People want to grow. Teams want to improve. Companies want to do better.
We’ll define metrics and aim to grow those. We’ll write down ambitious goals that should act as a beacon.
There is something rewarding about setting up these targets. It feels like real work. I’ve left many of those meetings with a feeling of accomplishment.
Unfortunately, there is a big gap between promising and following up. The human brain gets a dopamine reward just by proclaiming intentions. Saying you’re going to run a marathon feels more rewarding than training for one.
Most organizations that set up KPI’s and OKR’s really produce that other Three-Letter Acronym: the New Year’s Resolution (NYR).
We see a problem, we discuss a solution and promise to stick to it. And then it dies down. It’s a pattern I see all the time.
Retrospectives are a great source of NYR’s on a team level. We’ll list our top 5 points to improve, hang them next to the Kanban board and then get so lost in the sprint goals that we don’t do anything about them. Next retro, we’ll discuss them again.
The same thing happens on a strategic level. We’ll see a few red flags during our steering committee meeting. We’ll vow to pay close attention to them and go on with our busy agendas. Nothing gets done.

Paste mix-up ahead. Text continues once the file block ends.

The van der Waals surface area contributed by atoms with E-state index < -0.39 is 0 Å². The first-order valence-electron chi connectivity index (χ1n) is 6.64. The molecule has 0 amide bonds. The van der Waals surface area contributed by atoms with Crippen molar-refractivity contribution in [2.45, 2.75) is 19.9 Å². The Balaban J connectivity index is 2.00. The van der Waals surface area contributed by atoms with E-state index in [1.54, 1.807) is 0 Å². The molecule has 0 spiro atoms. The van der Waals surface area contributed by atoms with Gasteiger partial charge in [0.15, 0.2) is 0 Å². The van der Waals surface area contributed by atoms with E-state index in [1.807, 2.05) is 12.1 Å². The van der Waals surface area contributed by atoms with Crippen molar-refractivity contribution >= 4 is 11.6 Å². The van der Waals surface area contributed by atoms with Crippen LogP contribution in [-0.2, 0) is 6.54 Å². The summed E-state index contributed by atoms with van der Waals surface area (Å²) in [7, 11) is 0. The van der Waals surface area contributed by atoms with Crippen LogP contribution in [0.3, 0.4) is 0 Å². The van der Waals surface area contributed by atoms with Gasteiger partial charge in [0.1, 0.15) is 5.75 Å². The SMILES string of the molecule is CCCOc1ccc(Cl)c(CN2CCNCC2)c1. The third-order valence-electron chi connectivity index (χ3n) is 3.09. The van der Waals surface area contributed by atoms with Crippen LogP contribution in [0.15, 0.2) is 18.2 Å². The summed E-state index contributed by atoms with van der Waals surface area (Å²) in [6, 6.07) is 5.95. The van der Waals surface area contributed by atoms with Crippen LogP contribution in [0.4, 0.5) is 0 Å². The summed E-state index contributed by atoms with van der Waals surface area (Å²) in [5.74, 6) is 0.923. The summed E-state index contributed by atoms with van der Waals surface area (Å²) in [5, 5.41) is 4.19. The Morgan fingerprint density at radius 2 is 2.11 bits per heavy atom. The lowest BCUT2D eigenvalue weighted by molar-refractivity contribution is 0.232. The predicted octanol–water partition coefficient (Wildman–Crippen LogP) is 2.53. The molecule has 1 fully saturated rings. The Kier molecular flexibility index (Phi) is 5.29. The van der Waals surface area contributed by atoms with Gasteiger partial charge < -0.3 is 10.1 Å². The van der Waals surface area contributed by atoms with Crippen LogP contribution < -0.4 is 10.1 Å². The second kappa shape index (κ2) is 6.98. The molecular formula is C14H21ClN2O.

So what can we do to improve?
Pick your battles. One at a time if you can. You’ll be tempted to address multiple problems at once. If history has shown you that your organisation is bad at sticking to its resolutions, limit the number of items you work on. Often it really is better to pick just one.
Implementation over goals
The dopamine reward for expressing lofty goals is real. Don’t fall for it. Instead of setting goals, define an implementation. Planning a weekly training in your agenda works better than signing up for that marathon. Hold yourself accountable for sticking to the implementation, not the goal.
Picking an actionable focus point is one thing, but you have to make sure to follow up. Put it on top of the agenda. Make it the first User Story of the following sprint. Give it priority. Publicly record when you’ve hit and missed your resolutions. Build the habit.
NYR’s are a fun way to drown your organisation in mediocrity. It’s a peculiar attribute of human nature to have words outweigh actions. And as usual: when it’s bad in people, it’s worse in teams.
Once you see the pattern, you can break it.